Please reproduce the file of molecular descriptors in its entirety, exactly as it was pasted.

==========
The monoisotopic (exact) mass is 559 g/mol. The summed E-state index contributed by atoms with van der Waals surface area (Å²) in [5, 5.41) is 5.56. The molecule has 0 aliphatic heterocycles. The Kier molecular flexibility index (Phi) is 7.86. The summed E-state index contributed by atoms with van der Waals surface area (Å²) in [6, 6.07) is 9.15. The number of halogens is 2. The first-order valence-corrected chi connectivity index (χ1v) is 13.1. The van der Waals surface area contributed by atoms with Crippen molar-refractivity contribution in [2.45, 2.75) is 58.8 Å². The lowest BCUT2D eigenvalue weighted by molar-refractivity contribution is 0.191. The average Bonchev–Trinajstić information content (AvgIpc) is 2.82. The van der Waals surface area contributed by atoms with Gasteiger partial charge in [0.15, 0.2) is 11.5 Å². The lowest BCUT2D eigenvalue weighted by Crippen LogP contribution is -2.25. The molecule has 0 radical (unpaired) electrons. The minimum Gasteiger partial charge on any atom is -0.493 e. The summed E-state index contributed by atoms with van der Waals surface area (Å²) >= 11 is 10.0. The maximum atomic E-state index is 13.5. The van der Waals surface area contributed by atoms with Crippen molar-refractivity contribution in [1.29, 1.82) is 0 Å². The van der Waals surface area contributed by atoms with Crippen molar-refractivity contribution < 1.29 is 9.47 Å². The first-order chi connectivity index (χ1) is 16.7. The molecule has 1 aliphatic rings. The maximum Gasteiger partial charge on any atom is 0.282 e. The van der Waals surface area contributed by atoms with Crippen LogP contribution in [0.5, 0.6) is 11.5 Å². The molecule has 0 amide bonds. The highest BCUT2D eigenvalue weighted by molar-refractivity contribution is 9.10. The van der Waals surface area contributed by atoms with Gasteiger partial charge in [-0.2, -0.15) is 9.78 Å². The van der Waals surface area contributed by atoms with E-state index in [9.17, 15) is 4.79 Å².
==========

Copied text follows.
The monoisotopic (exact) mass is 559 g/mol. The summed E-state index contributed by atoms with van der Waals surface area (Å²) in [5, 5.41) is 5.56. The molecule has 0 aliphatic heterocycles. The Kier molecular flexibility index (Phi) is 7.86. The summed E-state index contributed by atoms with van der Waals surface area (Å²) in [6, 6.07) is 9.15. The number of halogens is 2. The first-order valence-corrected chi connectivity index (χ1v) is 13.1. The van der Waals surface area contributed by atoms with Crippen molar-refractivity contribution in [2.45, 2.75) is 58.8 Å². The lowest BCUT2D eigenvalue weighted by molar-refractivity contribution is 0.191. The average Bonchev–Trinajstić information content (AvgIpc) is 2.82. The van der Waals surface area contributed by atoms with Gasteiger partial charge in [0.15, 0.2) is 11.5 Å². The lowest BCUT2D eigenvalue weighted by Crippen LogP contribution is -2.25. The molecule has 0 radical (unpaired) electrons. The minimum Gasteiger partial charge on any atom is -0.493 e. The summed E-state index contributed by atoms with van der Waals surface area (Å²) >= 11 is 10.0. The maximum atomic E-state index is 13.5. The van der Waals surface area contributed by atoms with Crippen molar-refractivity contribution in [1.29, 1.82) is 0 Å². The van der Waals surface area contributed by atoms with Crippen molar-refractivity contribution < 1.29 is 9.47 Å². The first-order chi connectivity index (χ1) is 16.7. The molecule has 1 aliphatic rings. The maximum Gasteiger partial charge on any atom is 0.282 e. The van der Waals surface area contributed by atoms with Crippen LogP contribution in [0.5, 0.6) is 11.5 Å². The molecule has 0 amide bonds. The highest BCUT2D eigenvalue weighted by molar-refractivity contribution is 9.10. The van der Waals surface area contributed by atoms with Gasteiger partial charge in [-0.2, -0.15) is 9.78 Å². The van der Waals surface area contributed by atoms with E-state index in [9.17, 15) is 4.79 Å².